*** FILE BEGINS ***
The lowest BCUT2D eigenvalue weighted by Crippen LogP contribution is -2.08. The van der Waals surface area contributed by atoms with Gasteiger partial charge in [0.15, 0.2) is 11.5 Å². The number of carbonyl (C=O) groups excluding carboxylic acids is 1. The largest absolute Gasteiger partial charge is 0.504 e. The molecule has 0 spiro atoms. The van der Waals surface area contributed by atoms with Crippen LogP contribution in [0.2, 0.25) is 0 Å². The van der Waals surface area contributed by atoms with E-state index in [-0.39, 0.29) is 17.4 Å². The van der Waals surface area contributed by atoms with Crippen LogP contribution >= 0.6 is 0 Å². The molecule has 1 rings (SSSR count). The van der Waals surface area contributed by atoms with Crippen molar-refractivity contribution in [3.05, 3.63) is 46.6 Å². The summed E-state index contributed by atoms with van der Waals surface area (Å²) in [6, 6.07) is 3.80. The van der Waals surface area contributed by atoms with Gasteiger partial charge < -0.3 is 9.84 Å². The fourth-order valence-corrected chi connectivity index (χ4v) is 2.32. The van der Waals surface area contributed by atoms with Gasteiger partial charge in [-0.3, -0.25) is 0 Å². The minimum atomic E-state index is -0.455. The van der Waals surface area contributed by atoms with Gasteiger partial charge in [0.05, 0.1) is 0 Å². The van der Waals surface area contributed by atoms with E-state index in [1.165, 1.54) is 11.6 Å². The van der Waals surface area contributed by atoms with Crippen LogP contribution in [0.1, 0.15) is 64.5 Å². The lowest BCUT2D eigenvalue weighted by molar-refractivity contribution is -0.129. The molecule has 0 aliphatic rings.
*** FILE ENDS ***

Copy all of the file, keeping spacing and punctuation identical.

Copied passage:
The lowest BCUT2D eigenvalue weighted by Crippen LogP contribution is -2.08. The van der Waals surface area contributed by atoms with Gasteiger partial charge in [0.15, 0.2) is 11.5 Å². The number of carbonyl (C=O) groups excluding carboxylic acids is 1. The largest absolute Gasteiger partial charge is 0.504 e. The molecule has 0 spiro atoms. The van der Waals surface area contributed by atoms with Crippen LogP contribution in [0.2, 0.25) is 0 Å². The van der Waals surface area contributed by atoms with E-state index in [-0.39, 0.29) is 17.4 Å². The van der Waals surface area contributed by atoms with Crippen LogP contribution >= 0.6 is 0 Å². The molecule has 1 rings (SSSR count). The van der Waals surface area contributed by atoms with Crippen molar-refractivity contribution in [3.05, 3.63) is 46.6 Å². The summed E-state index contributed by atoms with van der Waals surface area (Å²) in [6, 6.07) is 3.80. The van der Waals surface area contributed by atoms with Gasteiger partial charge < -0.3 is 9.84 Å². The fourth-order valence-corrected chi connectivity index (χ4v) is 2.32. The van der Waals surface area contributed by atoms with Gasteiger partial charge in [-0.3, -0.25) is 0 Å². The minimum atomic E-state index is -0.455. The van der Waals surface area contributed by atoms with Gasteiger partial charge in [0.05, 0.1) is 0 Å². The van der Waals surface area contributed by atoms with E-state index in [1.165, 1.54) is 11.6 Å². The van der Waals surface area contributed by atoms with Crippen LogP contribution in [0.1, 0.15) is 64.5 Å². The lowest BCUT2D eigenvalue weighted by molar-refractivity contribution is -0.129. The molecule has 0 aliphatic rings.